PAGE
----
Guest Post: Game of Thrones Season Five by Spencer Blohm

I am a huge Game of Thrones fan, and my husband is as well.  We've been watching this series since it premiered.  Toby has read all of the books twice now, and loves to see how the show will differ from the books.  We have Spencer Blohm guest posting today about his predictions for Game of Thrones Season Five.  Welcome, Spencer!

What’s in the Cards for Game of Thrones Season Five?
by Spencer Blohm

The season five premiere of HBO's Game of Thrones drew a staggering eight million viewers back to the land of Westeros. The show's success isn't all that surprising, considering the popularity of fantasy-driven shows and novels. It also builds on the mainstream appeal for cinematic fantasy generated by Peter Jackson's Lord of the Rings, and it brings a built-in fan base to the show: the readers of George R.R. Martin's A Song of Ice and Fire novels, on which the show is based.

The differences between the book and the show so far this season are numerous, and they're not small changes but major reinventions of the story. Littlefinger, who smuggled Sansa Stark out of King's Landing last season and is now tutoring her in subterfuge, plans to marry her to Ramsay Bolton, who currently resides in Winterfell. In Martin's novel A Dance With Dragons, it is Tywin who arranges a marriage between Ramsay and Jeyne Poole, in an attempt to pass Jeyne off as Arya Stark. Both the book’s and show’s plot line concern Roose Bolton's attempt to control Winterfell through Ramsay by marrying him to a Stark. Theon Greyjoy is currently in Winterfell in the show as well, having been Ramsay's captive for some time now. He grew up there with Sansa, and it seems likely they will plot something together, since both of them have ample reason to hate the Boltons.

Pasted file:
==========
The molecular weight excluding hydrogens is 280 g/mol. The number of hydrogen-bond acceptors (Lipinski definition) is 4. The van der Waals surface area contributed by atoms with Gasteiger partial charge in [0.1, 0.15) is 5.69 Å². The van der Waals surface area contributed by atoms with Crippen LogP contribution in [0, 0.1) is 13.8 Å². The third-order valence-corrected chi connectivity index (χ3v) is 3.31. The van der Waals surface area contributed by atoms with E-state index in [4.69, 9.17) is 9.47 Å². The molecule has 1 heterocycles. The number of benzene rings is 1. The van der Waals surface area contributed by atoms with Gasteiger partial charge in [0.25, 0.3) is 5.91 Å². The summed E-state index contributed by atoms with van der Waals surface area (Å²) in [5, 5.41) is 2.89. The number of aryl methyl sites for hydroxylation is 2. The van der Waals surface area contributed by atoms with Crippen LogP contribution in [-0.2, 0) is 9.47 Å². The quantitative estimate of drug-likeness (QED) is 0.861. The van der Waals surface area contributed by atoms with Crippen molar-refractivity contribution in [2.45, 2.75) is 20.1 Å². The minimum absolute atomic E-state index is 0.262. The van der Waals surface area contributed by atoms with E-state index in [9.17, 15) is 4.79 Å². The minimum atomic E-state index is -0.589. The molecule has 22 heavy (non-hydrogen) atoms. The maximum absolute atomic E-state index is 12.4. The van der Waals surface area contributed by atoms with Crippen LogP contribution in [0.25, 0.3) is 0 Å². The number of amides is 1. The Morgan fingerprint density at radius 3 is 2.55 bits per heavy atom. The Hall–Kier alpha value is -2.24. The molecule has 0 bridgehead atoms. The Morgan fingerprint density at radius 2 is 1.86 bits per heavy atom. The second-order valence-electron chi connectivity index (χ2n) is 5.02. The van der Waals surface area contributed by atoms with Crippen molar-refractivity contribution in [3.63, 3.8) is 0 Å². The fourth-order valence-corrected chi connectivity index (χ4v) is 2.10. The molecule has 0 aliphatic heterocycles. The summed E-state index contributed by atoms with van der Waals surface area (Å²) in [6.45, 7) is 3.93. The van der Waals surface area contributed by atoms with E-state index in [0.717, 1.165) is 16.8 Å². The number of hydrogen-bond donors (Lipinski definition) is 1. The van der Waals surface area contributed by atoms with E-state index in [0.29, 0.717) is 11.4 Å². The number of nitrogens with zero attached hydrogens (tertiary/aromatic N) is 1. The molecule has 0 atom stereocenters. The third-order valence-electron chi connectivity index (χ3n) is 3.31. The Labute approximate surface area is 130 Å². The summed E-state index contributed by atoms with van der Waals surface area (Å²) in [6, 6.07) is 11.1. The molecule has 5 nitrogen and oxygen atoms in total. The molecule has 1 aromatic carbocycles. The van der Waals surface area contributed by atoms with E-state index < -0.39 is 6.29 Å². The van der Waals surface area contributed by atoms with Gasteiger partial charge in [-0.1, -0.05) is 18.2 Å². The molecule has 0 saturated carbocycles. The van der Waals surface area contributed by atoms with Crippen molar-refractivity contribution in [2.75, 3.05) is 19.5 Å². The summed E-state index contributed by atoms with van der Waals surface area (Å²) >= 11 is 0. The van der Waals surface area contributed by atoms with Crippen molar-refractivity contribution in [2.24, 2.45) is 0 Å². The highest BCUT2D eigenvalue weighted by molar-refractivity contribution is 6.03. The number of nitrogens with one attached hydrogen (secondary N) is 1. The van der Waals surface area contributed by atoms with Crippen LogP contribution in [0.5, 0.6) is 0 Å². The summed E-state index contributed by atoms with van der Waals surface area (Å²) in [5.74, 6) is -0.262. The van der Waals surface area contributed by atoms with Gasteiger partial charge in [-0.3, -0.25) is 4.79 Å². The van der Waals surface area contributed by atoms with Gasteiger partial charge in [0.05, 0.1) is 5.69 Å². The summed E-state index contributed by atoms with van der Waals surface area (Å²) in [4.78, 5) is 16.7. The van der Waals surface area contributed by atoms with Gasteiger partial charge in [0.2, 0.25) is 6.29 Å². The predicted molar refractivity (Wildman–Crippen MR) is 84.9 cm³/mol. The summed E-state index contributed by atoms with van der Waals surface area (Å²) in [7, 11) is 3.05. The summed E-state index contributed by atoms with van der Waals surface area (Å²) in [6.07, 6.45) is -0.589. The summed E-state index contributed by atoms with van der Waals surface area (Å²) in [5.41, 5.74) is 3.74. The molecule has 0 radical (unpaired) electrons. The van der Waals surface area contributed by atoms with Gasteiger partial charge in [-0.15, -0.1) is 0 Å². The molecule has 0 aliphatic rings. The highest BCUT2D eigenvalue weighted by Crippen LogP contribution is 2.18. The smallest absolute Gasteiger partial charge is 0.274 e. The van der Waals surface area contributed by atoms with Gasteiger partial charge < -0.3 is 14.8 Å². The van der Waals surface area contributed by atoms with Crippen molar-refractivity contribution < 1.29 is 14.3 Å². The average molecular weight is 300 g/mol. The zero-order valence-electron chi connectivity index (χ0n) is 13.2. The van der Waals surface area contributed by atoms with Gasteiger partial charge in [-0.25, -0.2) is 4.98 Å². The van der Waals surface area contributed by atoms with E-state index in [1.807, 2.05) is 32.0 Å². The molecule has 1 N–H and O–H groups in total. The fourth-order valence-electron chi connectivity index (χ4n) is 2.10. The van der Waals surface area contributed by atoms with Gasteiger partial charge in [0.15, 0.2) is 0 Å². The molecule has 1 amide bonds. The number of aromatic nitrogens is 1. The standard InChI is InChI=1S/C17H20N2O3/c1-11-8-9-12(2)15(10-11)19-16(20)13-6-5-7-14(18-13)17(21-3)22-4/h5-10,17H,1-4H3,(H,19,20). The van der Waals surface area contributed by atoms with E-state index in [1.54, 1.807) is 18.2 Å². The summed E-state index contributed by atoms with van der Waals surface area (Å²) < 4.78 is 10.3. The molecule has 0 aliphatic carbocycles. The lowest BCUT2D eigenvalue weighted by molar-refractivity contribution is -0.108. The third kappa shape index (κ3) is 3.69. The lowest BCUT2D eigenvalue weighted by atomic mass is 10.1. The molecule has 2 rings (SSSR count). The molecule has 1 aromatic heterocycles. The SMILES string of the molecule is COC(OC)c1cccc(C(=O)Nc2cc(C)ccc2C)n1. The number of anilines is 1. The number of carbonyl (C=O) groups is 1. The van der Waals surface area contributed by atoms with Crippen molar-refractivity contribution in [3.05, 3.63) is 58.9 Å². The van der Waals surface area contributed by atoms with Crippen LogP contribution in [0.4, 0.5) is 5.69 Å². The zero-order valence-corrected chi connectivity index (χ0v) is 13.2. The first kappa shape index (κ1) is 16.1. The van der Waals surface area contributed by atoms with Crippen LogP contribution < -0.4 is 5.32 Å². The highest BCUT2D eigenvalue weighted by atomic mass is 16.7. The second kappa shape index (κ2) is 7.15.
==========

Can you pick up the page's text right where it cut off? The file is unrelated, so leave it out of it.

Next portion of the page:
In addition to these differences in Winterfell, major changes have happened in and around King's Landing as well. Instead riding off to take Riverrun back from Brynden Tully as he did in the books, Jaime Lannister sails with Ser Bronn of the Blackwater to Dorne in the show. His mission is to sneak his illegitimate daughter Myrcella out of the Water Gardens, believing she is not safe there after Dornish prince Oberyn Martell was killed in King's Landing. In the fourth book in the series A Feast for Crows, it is Arianne Martell who tries to move Myrcella out of Dorne, in an attempt to crown her under Dornish law.

Arianne is nowhere to be found in the show. In fact, a great number of narrative threads from the novels have been excised altogether—Quentyn Martell and his trip to Essos, the reemergence of Rhaegar Targaryen's son Aegon, and anything going on in the Iron Islands, which dominated much of A Feast for Crows through two distinct characters.

Jaime and Bronn's visit to Dorne should prove highly entertaining. They are bound to viciously clash with the Sand Snakes, Oberyn's pugnacious bastard daughters, and Ellaria Sand, his vindictive paramour. The loss of Jaime's sword hand has lowered his skill, and he'll have to find other ways to be effective in battle.

Book readers know that Cersei Lannister's story will be at the forefront this season. The show writers have wisely chosen to add scenes developing her son King Tommen and his newly wed Queen Margery, who are not point-of-view characters in the books. This change gives more weight to their relationships and increases the emotional stakes of the politics being played in King's Landing.

While some purists decry these changes as unnecessary or even harmful to the show's integrity, they streamline the plotting, which contributes to better pacing—a key element in any successful television show. The fifth season of this highly anticipated series has already made fans yearning for more and racing to their television sets as new episodes premiere (check here for listings or here for the latest recaps). As Game of Thrones moves ahead of its source material, and the showrunners demonstrate their willingness to make radical changes, the element of surprise comes into play for readers and non-readers alike, resulting in a fresher, more exciting fantasy-driven experience.


  1. Winter has come. It will last for only 5 months, but those will be filled with darkness of a fans depression and terrors of spoilers and theories. Can't blame Game of Thrones team for this coal like early Christmas present to bring all the fans to kneel and weep blood tears. Fck my life, man!
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